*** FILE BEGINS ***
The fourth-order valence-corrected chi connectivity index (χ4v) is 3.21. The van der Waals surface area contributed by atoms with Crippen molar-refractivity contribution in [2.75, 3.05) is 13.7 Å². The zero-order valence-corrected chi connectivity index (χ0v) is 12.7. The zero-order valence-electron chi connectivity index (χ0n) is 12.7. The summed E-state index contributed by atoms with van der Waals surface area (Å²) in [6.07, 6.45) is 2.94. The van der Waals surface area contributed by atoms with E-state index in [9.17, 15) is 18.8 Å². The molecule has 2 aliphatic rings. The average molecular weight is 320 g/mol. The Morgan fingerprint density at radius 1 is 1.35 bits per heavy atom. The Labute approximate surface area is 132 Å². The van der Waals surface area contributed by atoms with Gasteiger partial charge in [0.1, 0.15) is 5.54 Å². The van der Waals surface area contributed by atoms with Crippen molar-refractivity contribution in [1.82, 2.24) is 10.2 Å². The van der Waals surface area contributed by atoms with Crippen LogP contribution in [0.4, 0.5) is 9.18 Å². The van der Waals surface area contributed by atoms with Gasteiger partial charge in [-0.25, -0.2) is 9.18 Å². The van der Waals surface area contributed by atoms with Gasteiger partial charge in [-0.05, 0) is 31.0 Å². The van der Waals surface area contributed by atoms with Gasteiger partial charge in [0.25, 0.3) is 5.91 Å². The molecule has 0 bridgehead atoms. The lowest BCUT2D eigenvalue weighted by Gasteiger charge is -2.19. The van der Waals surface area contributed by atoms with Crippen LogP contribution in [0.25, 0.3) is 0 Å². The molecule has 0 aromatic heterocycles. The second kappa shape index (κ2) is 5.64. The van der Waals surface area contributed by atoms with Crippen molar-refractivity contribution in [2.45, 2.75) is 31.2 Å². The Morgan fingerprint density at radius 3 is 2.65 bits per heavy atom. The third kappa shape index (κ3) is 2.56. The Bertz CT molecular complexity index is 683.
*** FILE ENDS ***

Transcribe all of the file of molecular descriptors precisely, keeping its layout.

The fourth-order valence-corrected chi connectivity index (χ4v) is 3.21. The van der Waals surface area contributed by atoms with Crippen molar-refractivity contribution in [2.75, 3.05) is 13.7 Å². The zero-order valence-corrected chi connectivity index (χ0v) is 12.7. The zero-order valence-electron chi connectivity index (χ0n) is 12.7. The summed E-state index contributed by atoms with van der Waals surface area (Å²) in [6.07, 6.45) is 2.94. The van der Waals surface area contributed by atoms with E-state index in [9.17, 15) is 18.8 Å². The molecule has 2 aliphatic rings. The average molecular weight is 320 g/mol. The Morgan fingerprint density at radius 1 is 1.35 bits per heavy atom. The Labute approximate surface area is 132 Å². The van der Waals surface area contributed by atoms with Gasteiger partial charge in [0.1, 0.15) is 5.54 Å². The van der Waals surface area contributed by atoms with Crippen molar-refractivity contribution in [1.82, 2.24) is 10.2 Å². The van der Waals surface area contributed by atoms with Crippen LogP contribution in [0.4, 0.5) is 9.18 Å². The van der Waals surface area contributed by atoms with Gasteiger partial charge in [-0.25, -0.2) is 9.18 Å². The van der Waals surface area contributed by atoms with Gasteiger partial charge in [-0.05, 0) is 31.0 Å². The van der Waals surface area contributed by atoms with Gasteiger partial charge in [0.25, 0.3) is 5.91 Å². The molecule has 0 bridgehead atoms. The lowest BCUT2D eigenvalue weighted by Gasteiger charge is -2.19. The van der Waals surface area contributed by atoms with Crippen LogP contribution in [0.25, 0.3) is 0 Å². The molecule has 0 aromatic heterocycles. The second kappa shape index (κ2) is 5.64. The van der Waals surface area contributed by atoms with Crippen molar-refractivity contribution in [2.45, 2.75) is 31.2 Å². The Morgan fingerprint density at radius 3 is 2.65 bits per heavy atom. The third kappa shape index (κ3) is 2.56. The Bertz CT molecular complexity index is 683.